How to motivate your husband to lose weight

We can all relate with the difficulties of trying to lose weight. Not only does it seem to be a constant battle but do you find it hard to get into the right frame of mind? To finally buckle down and take action? Well apparently this is because men and women are motivated by different factors to lose weight.

According to a study from GutBusters on men’s weight-loss programs, the motivation for men to lose weight is worth noting. This information dates back a few decades but it is important to reevaluate, especially since obesity rates continue to rise. This insight may affect how you and your partner approach future weight loss programs.

To start with, men view weight-loss as a one-off job instead of a continual process like women. This directly impacts the tactics that should be used to engage men in any weight loss program.

For instance, men use their spouse or doctor as a reason or ‘excuse’ to pay attention to their health. Many men feel it is a weakness to admit to having a weight problem, so they use the advice (nagging) as a reason to start the process. This means it is even more important for doctors to be proactive and prompt men to take care and control their weight. Otherwise it is common for men to procrastinate and keep an advertisement or weight loss pamphlet for upwards of 9-12 months before considering taking any action. Often the final trigger is the death of a friend, a personal health event or spousal pressures. The constant reminders from a health care provider are impactful.

Once prompted into action, most men are prepared to take substantial measures in their weight loss program. It’s common to go cold turkey with certain foods, whereas women are more likely to view weight loss as a gradual change but have breaks from the regiment. As well, weight loss for men is usually part of greater health changes, such as commitment to overall better health. For instance, if a man experiences some success with weight loss, they are more likely to stop smoking following this attempt.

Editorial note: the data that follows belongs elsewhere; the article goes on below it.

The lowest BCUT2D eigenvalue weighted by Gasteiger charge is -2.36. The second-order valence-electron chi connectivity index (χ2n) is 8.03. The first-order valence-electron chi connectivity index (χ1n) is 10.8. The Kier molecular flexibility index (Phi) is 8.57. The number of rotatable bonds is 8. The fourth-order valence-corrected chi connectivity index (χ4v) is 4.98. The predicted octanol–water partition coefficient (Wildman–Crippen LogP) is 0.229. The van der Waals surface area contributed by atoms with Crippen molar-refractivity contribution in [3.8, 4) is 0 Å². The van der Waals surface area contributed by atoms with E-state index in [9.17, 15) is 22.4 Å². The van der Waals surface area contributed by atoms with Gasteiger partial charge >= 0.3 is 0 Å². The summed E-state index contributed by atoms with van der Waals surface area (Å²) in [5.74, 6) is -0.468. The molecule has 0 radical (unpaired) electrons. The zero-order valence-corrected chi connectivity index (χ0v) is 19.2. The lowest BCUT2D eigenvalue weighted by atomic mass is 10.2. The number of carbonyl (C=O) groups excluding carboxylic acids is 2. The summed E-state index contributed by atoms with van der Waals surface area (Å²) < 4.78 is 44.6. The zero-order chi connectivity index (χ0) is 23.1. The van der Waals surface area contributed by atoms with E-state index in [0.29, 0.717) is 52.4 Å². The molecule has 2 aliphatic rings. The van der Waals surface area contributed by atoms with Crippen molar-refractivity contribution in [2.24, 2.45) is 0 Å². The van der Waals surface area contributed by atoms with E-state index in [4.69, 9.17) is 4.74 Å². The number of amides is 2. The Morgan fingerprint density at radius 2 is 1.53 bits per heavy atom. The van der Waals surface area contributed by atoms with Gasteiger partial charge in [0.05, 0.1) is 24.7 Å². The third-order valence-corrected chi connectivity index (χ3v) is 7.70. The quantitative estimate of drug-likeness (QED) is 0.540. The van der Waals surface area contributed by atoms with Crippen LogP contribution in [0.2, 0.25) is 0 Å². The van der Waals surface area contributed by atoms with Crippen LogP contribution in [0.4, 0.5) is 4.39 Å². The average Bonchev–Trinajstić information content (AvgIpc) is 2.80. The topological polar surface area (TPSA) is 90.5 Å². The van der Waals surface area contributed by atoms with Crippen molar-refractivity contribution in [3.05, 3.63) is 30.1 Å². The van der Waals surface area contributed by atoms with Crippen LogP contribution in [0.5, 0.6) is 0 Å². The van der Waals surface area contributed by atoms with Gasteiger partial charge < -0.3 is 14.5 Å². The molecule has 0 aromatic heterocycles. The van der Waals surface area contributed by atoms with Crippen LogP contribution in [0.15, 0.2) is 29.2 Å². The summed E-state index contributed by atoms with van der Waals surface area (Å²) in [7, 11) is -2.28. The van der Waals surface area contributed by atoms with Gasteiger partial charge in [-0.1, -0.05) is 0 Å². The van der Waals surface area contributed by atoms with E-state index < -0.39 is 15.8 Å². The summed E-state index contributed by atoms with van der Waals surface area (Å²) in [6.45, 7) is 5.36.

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Another indicator of motivation for men is social pressures: men feel encouraged to change their behaviour if they see others doing it. Clinicians need to create a supportive group environment where men are provided with the right information to get started. Men don’t seek counselling about the process like women do but rather want direct information to get started. The changes in diet and physical activity usually do lead to almost instant rewards in their weight loss. Clinicians should be aimed at achieving even small improvements because the immediate rewards are encouraging for men. They’re motivated more by how they feel than how they look, unlike body image ideals that women tend to focus on. The discomfort of excess weight is a motivator for men; this is likely caused by the sensation of carrying fat stores on the abdomen in men compared to the more gluteal female fat stores.

Finally, men are motivated by humour and self-deprecation, especially Australian men. It’s an effective way to overcome the threat of dealing with one’s weight. Though the issue of weight is serious, men are quite good at laughing at the situation whereas most women would be offended by this approach.

The evidence from the weight-loss study from the 90s is still relevant today. Clinicians can play a large role in this process by considering the motivating factors in men – a little nudge can go a long way.


Tell us, what motivates you to lose weight? Do you struggle with maintaining a healthy body weight?